The examination of whether the requirements of Art. 108, third sentence, EPC and R. 99(2) EPC are met has to be made on the basis of the contents of both the statement of grounds of appeal and of the decision under appeal. Whether a statement of grounds meets the requirements of Art. 108 EPC can only be decided on a case-by-case basis (T 162/97, T 165/00, T 1435/11).

The board in T 1435/11 added that it was the boards' settled case law that the grounds for appeal had to set out an appellant's case – meaning not just its arguments but its requests too – in a way that was coherent, clear and sufficiently substantiated (see T 760/08, T 446/00). Indeed, the purpose of the statement of grounds, together with the notice of appeal, was to define the scope of the appeal. This definition was at the sole discretion of the appellant (see T 2532/11).

In T 23/10 the board stated that, whether or not sufficient grounds relating to the requests submitted, was immaterial for the purposes of the admissibility of the appeal, because an appeal can only be assessed as a whole. In other words, if the admissibility requirements of Art. 108, third sentence, EPC are fulfilled in respect of at least one request, let alone of several requests, the appeal as a whole will be admissible (T 509/07, T 1763/06). The fact that the appellant, in the course of appeal proceedings, withdrew the main and auxiliary request and thereby abandoned its refutation of the reasoning of the impugned decision under Art. 100(c) EPC, had no bearing on the assessment of the admissibility of the appeal as filed. The admissibility requirements of Art. 108, third sentence, EPC concerning the appeal filed by the patentee were met within the time limit for filing the statement of grounds of appeal at least as far as the main request and auxiliary requests were concerned. As a consequence, the appeal of the patentee was admissible. See also T 1668/14.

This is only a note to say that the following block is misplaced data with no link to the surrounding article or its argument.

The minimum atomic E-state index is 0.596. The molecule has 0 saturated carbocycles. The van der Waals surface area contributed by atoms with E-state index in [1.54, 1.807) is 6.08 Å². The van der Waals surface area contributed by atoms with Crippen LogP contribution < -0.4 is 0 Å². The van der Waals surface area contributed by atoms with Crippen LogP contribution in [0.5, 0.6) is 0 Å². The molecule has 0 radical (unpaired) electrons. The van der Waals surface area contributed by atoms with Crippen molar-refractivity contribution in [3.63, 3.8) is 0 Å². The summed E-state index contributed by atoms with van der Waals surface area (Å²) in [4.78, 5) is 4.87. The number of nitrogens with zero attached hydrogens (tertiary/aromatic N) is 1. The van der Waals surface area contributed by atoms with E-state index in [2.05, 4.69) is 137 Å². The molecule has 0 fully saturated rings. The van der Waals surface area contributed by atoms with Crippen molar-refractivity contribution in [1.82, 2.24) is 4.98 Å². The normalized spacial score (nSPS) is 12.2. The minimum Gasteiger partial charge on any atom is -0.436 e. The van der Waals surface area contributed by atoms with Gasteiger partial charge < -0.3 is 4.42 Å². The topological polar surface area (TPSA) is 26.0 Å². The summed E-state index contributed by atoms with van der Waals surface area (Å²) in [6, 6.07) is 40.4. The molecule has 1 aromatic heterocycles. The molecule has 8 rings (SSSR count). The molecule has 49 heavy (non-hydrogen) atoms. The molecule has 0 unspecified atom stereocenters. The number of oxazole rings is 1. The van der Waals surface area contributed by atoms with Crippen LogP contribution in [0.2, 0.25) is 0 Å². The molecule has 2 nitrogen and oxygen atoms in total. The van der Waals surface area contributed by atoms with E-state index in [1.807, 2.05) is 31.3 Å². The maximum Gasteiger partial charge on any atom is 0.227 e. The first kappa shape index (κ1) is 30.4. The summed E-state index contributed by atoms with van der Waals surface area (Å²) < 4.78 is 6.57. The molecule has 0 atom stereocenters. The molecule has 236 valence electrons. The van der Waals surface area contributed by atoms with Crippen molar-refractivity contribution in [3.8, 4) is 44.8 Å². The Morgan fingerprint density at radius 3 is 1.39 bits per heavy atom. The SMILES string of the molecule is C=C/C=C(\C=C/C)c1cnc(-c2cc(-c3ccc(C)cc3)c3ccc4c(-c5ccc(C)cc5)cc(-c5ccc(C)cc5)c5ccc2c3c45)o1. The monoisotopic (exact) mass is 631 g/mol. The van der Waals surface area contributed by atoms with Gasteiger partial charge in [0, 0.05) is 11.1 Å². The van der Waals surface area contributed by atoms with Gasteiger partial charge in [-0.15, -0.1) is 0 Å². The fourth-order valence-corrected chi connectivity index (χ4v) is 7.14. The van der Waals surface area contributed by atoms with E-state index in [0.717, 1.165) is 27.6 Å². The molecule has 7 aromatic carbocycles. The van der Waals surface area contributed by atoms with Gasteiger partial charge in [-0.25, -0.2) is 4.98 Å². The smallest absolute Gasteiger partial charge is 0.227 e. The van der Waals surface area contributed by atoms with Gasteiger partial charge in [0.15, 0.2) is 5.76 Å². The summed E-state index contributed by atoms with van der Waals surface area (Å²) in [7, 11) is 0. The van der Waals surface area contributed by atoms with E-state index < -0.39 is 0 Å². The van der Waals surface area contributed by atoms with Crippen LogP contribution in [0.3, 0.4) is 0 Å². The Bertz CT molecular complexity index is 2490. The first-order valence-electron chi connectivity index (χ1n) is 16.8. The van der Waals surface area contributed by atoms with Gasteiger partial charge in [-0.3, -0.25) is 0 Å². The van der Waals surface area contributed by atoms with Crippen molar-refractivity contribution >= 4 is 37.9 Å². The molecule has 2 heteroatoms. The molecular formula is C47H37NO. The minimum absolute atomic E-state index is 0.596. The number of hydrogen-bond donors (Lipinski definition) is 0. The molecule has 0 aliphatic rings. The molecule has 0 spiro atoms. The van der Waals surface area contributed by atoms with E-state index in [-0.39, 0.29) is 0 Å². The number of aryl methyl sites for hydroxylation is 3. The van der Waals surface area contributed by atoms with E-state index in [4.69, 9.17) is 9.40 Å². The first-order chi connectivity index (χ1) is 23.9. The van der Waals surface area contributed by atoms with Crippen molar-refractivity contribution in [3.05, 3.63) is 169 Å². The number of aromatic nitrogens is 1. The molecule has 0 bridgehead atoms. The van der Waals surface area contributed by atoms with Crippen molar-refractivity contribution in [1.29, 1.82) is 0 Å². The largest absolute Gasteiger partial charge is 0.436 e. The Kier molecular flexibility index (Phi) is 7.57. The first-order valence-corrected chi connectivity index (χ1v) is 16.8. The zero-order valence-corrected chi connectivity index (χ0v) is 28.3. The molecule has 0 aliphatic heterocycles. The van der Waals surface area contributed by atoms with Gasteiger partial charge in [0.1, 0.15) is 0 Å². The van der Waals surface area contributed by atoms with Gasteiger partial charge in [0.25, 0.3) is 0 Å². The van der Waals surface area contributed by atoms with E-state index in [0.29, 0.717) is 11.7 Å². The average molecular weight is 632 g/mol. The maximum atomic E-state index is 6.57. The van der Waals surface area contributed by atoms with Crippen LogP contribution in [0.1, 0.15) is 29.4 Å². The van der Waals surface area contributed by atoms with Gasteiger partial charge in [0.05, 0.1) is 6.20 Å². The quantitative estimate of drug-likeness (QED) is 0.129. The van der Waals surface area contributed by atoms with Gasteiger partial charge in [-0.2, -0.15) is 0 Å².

In J 10/11 the board reviewed the case law of the boards of appeal on the requirements to be fulfilled in the statement of grounds. If the appellant submits that the decision under appeal is incorrect, then the statement setting out the grounds of appeal must enable the board to understand immediately why the decision is alleged to be incorrect and on what facts the appellant bases its arguments, without first having to make investigations of its own (see T 220/83, OJ 1986, 249, and T 177/97; affirmed by numerous decisions, see for example T 573/09 and T 918/17).

Exceptionally, it has been acknowledged that the requirement for admissibility may be regarded as satisfied if it is immediately apparent upon reading the decision under appeal and the written statement of grounds that the decision should be set aside (see J 22/86, OJ 1987, 280).

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